Lemony Snicket's A Series of Unfortunate Events

| 10+ 
Cautions: brief language, and some violence and intensity

Lemony Snicket’s A Series of Unfortunate Events is the unusual tale of Violet, Klaus and Sunny, who, after the sudden death of their parents, are shifted from one eccentric distant relative to another as the evil actor Count Olaf stalks them at every turn, trying to get his hands on their immense fortune and keep them from uncovering his secret.  Sometimes serious, sometimes fun, A Series of Unfortunate Events is guaranteed to be at all times a little bizarre.

2004 | Brad Silberling | 108 min Watch Trailer

Brief Language

The youngest child (too young to talk, so her statements are all in subtitles) also makes a few edgy comments like, “Someone’s brain is removed,” “Someone’s been to crazy town,” and “Bite me” (she herself is known as “the Biter”).

Some Violence and Intensity
Count Olaf attempts to kill the children by, for example, trapping them in a car parked on train tracks.  It is implied that he also murders another man.

The children’s parents are said to have perished in a house fire.  The burnt ruins of the house are seen.  The children get choked up while reading a farewell letter from their parents.

A hurricane blows up and destroys the house the children are in, almost killing them with flying debris and broken glass.

In a fairly intense scene, man-eating leeches attack the rowboat the children are in.  A couple of people are said or presumed to have been eaten by the leeches.

An off-the-wall side character makes slightly gruesome paranoid statements like, “You could trip over the welcome mat and decapitate yourselves.”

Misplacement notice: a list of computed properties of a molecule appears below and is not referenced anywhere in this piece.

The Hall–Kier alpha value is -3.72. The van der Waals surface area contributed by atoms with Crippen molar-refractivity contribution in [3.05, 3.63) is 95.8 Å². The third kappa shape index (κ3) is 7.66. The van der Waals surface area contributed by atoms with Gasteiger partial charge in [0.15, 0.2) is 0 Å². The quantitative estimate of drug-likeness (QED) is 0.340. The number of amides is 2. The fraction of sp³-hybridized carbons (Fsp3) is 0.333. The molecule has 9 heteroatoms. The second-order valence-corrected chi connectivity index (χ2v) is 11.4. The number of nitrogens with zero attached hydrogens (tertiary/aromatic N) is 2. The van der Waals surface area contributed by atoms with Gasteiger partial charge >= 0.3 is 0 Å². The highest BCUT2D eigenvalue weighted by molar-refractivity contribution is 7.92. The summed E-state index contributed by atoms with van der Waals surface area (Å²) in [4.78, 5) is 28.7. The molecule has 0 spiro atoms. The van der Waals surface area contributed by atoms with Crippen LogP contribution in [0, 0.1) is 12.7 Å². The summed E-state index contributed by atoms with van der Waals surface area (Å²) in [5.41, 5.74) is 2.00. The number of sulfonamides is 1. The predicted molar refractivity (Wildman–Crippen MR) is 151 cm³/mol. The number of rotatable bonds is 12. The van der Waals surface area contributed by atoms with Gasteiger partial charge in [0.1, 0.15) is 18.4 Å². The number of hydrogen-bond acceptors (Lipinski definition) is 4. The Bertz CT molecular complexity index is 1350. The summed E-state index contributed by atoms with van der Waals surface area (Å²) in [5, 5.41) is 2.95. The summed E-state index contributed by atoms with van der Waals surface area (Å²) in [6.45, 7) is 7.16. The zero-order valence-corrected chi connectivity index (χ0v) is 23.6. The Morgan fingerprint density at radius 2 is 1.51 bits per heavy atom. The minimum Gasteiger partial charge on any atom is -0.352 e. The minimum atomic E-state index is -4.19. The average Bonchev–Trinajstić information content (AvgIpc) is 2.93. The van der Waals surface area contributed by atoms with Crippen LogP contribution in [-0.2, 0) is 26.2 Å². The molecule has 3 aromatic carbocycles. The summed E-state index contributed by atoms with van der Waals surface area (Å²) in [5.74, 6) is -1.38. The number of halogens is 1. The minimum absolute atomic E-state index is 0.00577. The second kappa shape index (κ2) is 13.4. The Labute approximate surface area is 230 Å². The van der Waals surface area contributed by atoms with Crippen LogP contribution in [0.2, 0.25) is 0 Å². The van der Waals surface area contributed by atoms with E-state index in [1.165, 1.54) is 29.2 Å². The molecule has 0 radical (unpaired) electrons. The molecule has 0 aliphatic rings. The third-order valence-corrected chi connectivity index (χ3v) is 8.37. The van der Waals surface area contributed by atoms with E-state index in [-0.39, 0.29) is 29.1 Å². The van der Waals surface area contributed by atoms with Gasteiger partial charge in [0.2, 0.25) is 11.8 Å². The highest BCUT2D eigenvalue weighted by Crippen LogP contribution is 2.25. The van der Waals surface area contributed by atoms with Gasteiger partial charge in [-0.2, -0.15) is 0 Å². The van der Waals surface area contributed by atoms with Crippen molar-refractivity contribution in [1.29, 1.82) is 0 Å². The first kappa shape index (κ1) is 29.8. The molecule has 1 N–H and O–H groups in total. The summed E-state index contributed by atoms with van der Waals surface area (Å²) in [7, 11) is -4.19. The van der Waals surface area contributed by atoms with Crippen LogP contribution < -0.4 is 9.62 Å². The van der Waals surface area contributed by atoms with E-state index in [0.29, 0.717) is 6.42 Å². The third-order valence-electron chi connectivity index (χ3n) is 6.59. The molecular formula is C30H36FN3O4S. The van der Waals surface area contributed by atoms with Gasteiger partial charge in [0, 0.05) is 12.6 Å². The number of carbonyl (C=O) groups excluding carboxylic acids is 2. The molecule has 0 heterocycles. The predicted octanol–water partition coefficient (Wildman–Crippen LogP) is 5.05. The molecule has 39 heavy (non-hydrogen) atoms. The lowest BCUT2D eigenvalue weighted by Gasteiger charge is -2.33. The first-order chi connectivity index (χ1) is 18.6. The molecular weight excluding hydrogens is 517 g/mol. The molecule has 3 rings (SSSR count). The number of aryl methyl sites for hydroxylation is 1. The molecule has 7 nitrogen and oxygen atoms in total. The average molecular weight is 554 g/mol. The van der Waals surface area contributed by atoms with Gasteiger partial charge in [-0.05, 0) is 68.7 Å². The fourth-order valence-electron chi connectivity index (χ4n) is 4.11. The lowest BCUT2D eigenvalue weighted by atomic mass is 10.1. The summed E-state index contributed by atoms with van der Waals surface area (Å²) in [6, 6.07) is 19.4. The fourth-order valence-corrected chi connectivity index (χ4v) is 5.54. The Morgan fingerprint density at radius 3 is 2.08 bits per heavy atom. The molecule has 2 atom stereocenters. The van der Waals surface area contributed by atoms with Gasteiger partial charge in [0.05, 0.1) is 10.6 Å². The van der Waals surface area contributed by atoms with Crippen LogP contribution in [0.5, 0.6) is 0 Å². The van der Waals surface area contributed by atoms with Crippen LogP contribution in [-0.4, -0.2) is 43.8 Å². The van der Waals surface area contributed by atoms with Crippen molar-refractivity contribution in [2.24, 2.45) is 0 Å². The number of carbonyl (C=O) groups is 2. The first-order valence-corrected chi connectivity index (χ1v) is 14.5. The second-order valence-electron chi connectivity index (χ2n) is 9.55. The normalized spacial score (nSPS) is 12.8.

A presumed “suicide note” is found from a not-positively-portrayed side character.

Sunny bites Count Olaf, merely out of dislike.

There is a startle moment with a very large snake.

An older villain demands that a fourteen year old girl marry him, though a physical relationship is not implied in the demand.

After Count Olaf falls to the ground, a ditzy woman helps him up and, in that context of that physical contact, their faces get closer and closer - she obviously attracted to him.  Nothing sensual takes place, however, and this is negatively portrayed.

Count Olaf exhibits very weird behavior throughout the movie.

An evil side character dresses in split man/woman attire.

A lake is personified as being “angry and ill-humored.”

Throughout the movie, the narrator uses a word and then defines it as meaning something more specific.

A semi-pagan symbol of a pentagon with an eye in it is seen, but it belongs to the villain.

Some of the adults in the children’s lives are portrayed as idiotic, or as refusing to listen to them because they’re children.

The phrase “thick as thieves” is used metaphorically.

Count Olaf does a brief act as someone in the electric chair.

In a brief montage, one of the books shown to have been read by Klaus is Marxist Jean-Paul Sartre’s atheistic existentialist work Being and Nothingness.  Nothing is made of this.

As part of the story, the narrator (who is also a fictional character) claims to be documenting the “facts” about the fictional children.

The children’s parents tell them that “there is much more good in [the world] than bad.”  If taken spiritually, this is inaccurate, but if understood experientially, it is true.

The narrator claims that “every family has its secrets, doors left unopened.”

Count Olaf once uses the phrase “wax on, wax off.”

A female side character is a justice of the peace.

A mention is made of alcohol.

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